Photographs can be somewhat enigmatic, in the sense that they can have many different meanings depending on the viewpoint of their observers.
When you add to that the qualitative interpretations of the subject matter being photographed, photos can become many-layered creatures, lying in wait to surprise the innocent photographer.
As a general rule, some people will like your photos, some will not and most probably don’t care. As David duChemin wisely comments in his fascinating book on vocational photography called Vision Mongers, ‘Love your fans, but listen to your critics’.
And if you were to recall your own favourite photographs, what emotions do they invoke? Are they of people or places? Are they in colour or are they in black and white?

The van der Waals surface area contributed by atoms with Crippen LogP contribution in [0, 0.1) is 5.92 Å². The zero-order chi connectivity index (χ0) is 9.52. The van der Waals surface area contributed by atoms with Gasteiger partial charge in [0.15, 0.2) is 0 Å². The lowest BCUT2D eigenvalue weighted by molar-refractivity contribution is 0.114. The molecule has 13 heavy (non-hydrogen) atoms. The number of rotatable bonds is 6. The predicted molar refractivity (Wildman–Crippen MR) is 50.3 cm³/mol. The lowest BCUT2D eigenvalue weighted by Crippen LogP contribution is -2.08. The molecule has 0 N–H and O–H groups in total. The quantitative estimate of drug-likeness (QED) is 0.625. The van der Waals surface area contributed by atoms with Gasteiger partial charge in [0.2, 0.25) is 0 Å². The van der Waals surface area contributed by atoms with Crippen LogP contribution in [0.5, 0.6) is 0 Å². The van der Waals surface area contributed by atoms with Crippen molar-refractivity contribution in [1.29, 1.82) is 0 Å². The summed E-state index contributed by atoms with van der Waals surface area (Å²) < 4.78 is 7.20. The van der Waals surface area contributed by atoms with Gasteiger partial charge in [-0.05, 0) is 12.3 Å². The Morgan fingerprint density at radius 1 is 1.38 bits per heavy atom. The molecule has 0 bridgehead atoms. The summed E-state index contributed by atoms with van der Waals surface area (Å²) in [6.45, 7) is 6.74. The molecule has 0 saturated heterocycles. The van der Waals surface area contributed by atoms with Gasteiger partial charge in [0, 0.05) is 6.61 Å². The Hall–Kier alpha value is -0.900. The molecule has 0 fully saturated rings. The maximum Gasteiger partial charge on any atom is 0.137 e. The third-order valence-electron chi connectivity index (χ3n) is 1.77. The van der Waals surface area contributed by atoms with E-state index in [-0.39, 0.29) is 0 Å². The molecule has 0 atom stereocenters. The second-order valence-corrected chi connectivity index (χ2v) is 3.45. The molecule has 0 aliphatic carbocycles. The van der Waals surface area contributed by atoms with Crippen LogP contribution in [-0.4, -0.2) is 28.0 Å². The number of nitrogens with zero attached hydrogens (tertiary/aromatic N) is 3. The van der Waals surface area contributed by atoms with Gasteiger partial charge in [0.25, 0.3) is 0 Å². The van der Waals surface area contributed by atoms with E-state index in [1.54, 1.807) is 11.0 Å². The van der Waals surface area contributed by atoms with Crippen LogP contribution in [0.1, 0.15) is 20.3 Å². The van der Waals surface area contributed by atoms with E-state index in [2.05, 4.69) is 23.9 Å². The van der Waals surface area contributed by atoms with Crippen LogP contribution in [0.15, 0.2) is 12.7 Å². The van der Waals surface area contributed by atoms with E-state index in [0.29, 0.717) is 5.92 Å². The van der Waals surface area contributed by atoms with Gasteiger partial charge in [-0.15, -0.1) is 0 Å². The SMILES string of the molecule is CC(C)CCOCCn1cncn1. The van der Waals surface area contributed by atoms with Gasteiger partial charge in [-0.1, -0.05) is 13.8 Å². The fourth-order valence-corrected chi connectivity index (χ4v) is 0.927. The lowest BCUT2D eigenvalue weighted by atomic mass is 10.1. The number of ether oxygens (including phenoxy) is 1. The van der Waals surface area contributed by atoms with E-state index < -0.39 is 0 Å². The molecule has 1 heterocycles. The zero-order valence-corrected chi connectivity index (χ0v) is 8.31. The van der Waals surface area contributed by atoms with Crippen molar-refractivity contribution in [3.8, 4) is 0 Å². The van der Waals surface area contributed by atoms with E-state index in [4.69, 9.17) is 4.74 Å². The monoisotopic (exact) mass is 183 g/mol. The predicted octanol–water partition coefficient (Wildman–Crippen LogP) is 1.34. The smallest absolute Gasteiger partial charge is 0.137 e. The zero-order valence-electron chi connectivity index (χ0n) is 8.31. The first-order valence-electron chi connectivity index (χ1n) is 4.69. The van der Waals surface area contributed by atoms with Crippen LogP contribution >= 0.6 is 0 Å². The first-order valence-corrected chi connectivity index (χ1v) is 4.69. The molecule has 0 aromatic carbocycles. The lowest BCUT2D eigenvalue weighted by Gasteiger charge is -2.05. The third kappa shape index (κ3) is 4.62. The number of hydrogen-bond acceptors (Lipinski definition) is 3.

Here are a selection of mine from a recent photo-session to illustrate what I mean. They are all of the same model, Sarah, and they are all fashion oriented. How would you interpret them? Does the fact that they have a fashion bias attract you or put you off? If they were photos of a man, would you react differently? Etc.
For many insights into the journey of being photographer, whether just for fun or for profit, David duChemin’s book offers an inspiring and a pragmatic guide.
Making A Life And Living In Photography
by David duChemin.
|USA Books||UK Books||Canadian Books|
© David R. Durham